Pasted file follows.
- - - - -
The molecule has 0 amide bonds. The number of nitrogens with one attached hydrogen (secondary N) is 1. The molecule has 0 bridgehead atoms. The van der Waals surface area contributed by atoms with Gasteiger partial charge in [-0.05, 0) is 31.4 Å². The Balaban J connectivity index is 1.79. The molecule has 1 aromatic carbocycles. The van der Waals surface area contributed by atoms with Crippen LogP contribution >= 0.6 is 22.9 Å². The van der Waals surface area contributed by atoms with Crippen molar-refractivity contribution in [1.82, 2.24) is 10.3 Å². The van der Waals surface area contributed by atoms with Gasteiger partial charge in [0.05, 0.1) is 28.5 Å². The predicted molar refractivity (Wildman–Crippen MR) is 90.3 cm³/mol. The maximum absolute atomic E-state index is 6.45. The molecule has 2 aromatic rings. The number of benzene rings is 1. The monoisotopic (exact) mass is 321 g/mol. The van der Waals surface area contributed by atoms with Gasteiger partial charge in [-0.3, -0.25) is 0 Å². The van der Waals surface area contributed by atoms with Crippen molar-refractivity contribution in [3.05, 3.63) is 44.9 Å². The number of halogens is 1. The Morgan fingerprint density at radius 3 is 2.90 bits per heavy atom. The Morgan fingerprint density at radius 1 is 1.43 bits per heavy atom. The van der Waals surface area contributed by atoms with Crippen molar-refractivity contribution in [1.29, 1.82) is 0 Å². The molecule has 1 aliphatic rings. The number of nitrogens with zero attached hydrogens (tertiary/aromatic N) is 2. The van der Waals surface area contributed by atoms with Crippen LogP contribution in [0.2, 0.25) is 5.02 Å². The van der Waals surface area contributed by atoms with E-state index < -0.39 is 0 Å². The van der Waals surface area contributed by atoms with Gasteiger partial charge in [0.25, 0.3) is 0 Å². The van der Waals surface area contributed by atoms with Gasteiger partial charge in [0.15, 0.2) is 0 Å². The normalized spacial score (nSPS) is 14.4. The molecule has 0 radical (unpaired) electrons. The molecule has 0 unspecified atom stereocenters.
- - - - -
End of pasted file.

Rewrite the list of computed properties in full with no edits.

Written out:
The molecule has 0 amide bonds. The number of nitrogens with one attached hydrogen (secondary N) is 1. The molecule has 0 bridgehead atoms. The van der Waals surface area contributed by atoms with Gasteiger partial charge in [-0.05, 0) is 31.4 Å². The Balaban J connectivity index is 1.79. The molecule has 1 aromatic carbocycles. The van der Waals surface area contributed by atoms with Crippen LogP contribution >= 0.6 is 22.9 Å². The van der Waals surface area contributed by atoms with Crippen molar-refractivity contribution in [1.82, 2.24) is 10.3 Å². The van der Waals surface area contributed by atoms with Gasteiger partial charge in [0.05, 0.1) is 28.5 Å². The predicted molar refractivity (Wildman–Crippen MR) is 90.3 cm³/mol. The maximum absolute atomic E-state index is 6.45. The molecule has 2 aromatic rings. The number of benzene rings is 1. The monoisotopic (exact) mass is 321 g/mol. The van der Waals surface area contributed by atoms with Gasteiger partial charge in [-0.3, -0.25) is 0 Å². The van der Waals surface area contributed by atoms with Crippen molar-refractivity contribution in [3.05, 3.63) is 44.9 Å². The number of halogens is 1. The Morgan fingerprint density at radius 3 is 2.90 bits per heavy atom. The Morgan fingerprint density at radius 1 is 1.43 bits per heavy atom. The van der Waals surface area contributed by atoms with Crippen molar-refractivity contribution in [1.29, 1.82) is 0 Å². The molecule has 1 aliphatic rings. The number of nitrogens with zero attached hydrogens (tertiary/aromatic N) is 2. The van der Waals surface area contributed by atoms with Crippen LogP contribution in [0.2, 0.25) is 5.02 Å². The van der Waals surface area contributed by atoms with E-state index < -0.39 is 0 Å². The van der Waals surface area contributed by atoms with Gasteiger partial charge in [0.25, 0.3) is 0 Å². The van der Waals surface area contributed by atoms with Gasteiger partial charge in [0.15, 0.2) is 0 Å². The normalized spacial score (nSPS) is 14.4. The molecule has 0 radical (unpaired) electrons. The molecule has 0 unspecified atom stereocenters.